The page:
5. Voluntary & Involuntary Unemployment
Voluntary unemployment refers to a person who can work but chooses to be unemployed. Voluntary unemployed people are not included as part of the labor force because they are not “actively” looking for work, and therefore they do not affect the unemployment rate.
Involuntary unemployment, on the other hand, occurs when someone is able and available to work at market wage and wants a job, but does not have one. There are a number of underlying reasons for involuntary unemployment, but it always means that the supply of labor outweighs the demands of the job market and these factors are typically out of the worker’s control.
6. Cyclical Unemployment
Cyclical unemployment is sometimes referred to as “deflationary unemployment” because it’s typically in response to a recession. When demand for goods and services goes down, people don’t buy as much, and subsequently, employers are unable to retain as many workers. Lay-offs are common during this time and then the laid-off workers have less disposable income to spend, further increasing the effects of the down-turned market and unemployment.
Governments usually intervene with fiscal measures designed to inject more money into the economy, or else they risk a major depression as happened in 1929 or a great recession that was seen in the late 2000s. The most common way they do this is through reduced interest rates, lower taxes, or cash incentives and stimulus payments.
7. Disguised Unemployment
Disguised unemployment refers to workers who are technically employed, but their jobs and skills are redundant and they are not contributing to the output of their sector. This can be hard to study since it requires economists to survey those who are unemployed and ask them about their current work engagement and how they may be underutilized.
8. Real Unemployment
Real unemployment is more often referred to as “U-6,” and isn’t so much a type of unemployment as it is an alternative way of measuring unemployment. This revised way of measuring includes those workers who have not looked for a job within the last six weeks but have looked within the last year, and those employed workers who only work part-time (sometimes referred to as the “underemployed”). Consequently, the real unemployment rate is always higher than the standard rate (also called the U-3 rate) by as much as five to seven points. Many economists around the world prefer to use the U-6 rate as they see it as a more realistic measure of what’s really going on in the job market.
9. Technological Unemployment
Technological unemployment is a type of structural unemployment and refers to workers who are displaced specifically by technological advancements. This could be due to newer machinery, automation, or more efficient production methods, and employers will use these new technologies in place of workers. However, it’s generally thought of to be a temporary condition, as labor conditions tend to even out as the innovations eventually create new positions for workers.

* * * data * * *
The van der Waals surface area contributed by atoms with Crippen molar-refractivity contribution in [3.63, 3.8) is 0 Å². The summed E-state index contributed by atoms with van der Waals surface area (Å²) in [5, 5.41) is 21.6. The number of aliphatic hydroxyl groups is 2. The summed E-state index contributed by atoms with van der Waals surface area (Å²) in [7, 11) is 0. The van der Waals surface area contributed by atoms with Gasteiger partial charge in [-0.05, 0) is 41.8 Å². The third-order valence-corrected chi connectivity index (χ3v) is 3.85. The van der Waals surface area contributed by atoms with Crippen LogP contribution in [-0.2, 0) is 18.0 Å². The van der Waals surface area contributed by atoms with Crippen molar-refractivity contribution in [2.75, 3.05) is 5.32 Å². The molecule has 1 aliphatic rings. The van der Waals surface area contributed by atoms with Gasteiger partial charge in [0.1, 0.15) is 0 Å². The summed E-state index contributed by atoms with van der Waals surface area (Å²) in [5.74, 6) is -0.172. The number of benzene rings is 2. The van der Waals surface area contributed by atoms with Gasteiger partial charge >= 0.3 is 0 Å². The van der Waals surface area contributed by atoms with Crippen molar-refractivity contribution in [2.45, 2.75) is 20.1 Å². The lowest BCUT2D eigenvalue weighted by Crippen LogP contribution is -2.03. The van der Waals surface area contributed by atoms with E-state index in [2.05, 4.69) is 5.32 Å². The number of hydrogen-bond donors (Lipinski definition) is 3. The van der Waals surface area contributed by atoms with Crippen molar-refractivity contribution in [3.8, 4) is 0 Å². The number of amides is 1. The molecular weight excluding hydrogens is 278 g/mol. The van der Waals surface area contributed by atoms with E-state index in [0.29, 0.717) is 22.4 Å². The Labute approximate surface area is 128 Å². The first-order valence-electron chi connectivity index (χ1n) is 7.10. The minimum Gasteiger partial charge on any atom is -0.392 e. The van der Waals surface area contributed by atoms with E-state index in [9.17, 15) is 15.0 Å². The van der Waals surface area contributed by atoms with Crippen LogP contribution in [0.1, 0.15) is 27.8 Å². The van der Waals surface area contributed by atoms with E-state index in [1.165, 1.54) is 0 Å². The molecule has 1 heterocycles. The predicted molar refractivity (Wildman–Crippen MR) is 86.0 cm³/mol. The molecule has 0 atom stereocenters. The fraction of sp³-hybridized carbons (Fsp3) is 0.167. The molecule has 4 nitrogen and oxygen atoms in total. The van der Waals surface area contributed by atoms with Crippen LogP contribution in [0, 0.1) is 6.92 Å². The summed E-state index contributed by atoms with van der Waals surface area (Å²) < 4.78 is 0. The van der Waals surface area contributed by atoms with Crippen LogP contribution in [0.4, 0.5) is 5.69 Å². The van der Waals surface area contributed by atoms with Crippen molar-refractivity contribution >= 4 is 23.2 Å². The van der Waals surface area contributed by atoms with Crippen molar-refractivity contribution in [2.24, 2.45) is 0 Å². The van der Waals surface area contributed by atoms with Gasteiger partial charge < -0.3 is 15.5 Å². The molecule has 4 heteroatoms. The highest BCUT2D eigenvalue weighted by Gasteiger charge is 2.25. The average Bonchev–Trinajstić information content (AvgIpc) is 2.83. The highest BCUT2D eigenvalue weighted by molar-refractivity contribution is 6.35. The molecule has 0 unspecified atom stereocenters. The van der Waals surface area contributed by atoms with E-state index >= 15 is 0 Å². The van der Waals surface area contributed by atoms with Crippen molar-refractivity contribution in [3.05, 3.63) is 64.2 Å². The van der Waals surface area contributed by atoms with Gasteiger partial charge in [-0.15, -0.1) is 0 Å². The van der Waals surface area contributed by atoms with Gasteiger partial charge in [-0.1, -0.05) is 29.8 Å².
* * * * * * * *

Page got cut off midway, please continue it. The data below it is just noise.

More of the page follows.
10. Classical Unemployment
Classical unemployment is also called “real wage unemployment,” and it happens when wages are so high that employers are unable to hire the full number of available workers. This is often seen when unions negotiate higher salaries, but can also be due to long term contracts that stipulate high wages that eventually become too high to maintain, or when state or federal governments set a minimum wage that employers can’t keep up with. Consequently, employers either must hire fewer people or lay off current employees.
11. Long Term Unemployment
As the name implies, long term unemployment refers to workers who have been looking for a job for longer than 27 weeks. Typically, unemployment insurance will make weekly payouts to people for a maximum of 26 weeks, though this can often be extended to a full year if you meet certain criteria. This type of unemployment can be particularly devastating for individuals because employers are more likely to pass up someone who’s been out of the labor force for so long, and it can be incredibly demoralizing and discouraging for the person looking for work.
12. Youth Unemployment
The youth unemployment rate only looks at workers ages 16 to 24 years old. Just like with the standard rate, only those who are able and available to work and are actively looking for work (within the last four weeks) are counted. This rate tends to be much higher than the national average, but also tends to drop more in July since many teenagers and students obtain summer employment.
Understanding the Different Types of Unemployment
While there are certainly other indicators of how well the economy is doing at any given time, the unemployment number is one of the most reliable indicators we have to work with. Thankfully, most unemployment is only temporary, but for others, it can last much longer. Thousands of Americans have recently had to face unemployment as a result of the Covid 19 pandemic and for them and others who have found themselves jobless, there are government benefits available.
All states offer unemployment benefits to those who qualify, but you have to apply and meet certain criteria. If your request is denied, there is an unemployment appeal process you can go through either on your own or with the assistance of an employment lawyer. You may be denied if your application is incomplete or if you were fired for misconduct, suspected of unemployment fraud, or voluntarily quit your job. However, in most cases, if you lost your job due to no fault of your own and you’re willing and able to look for new work, you should be able to qualify.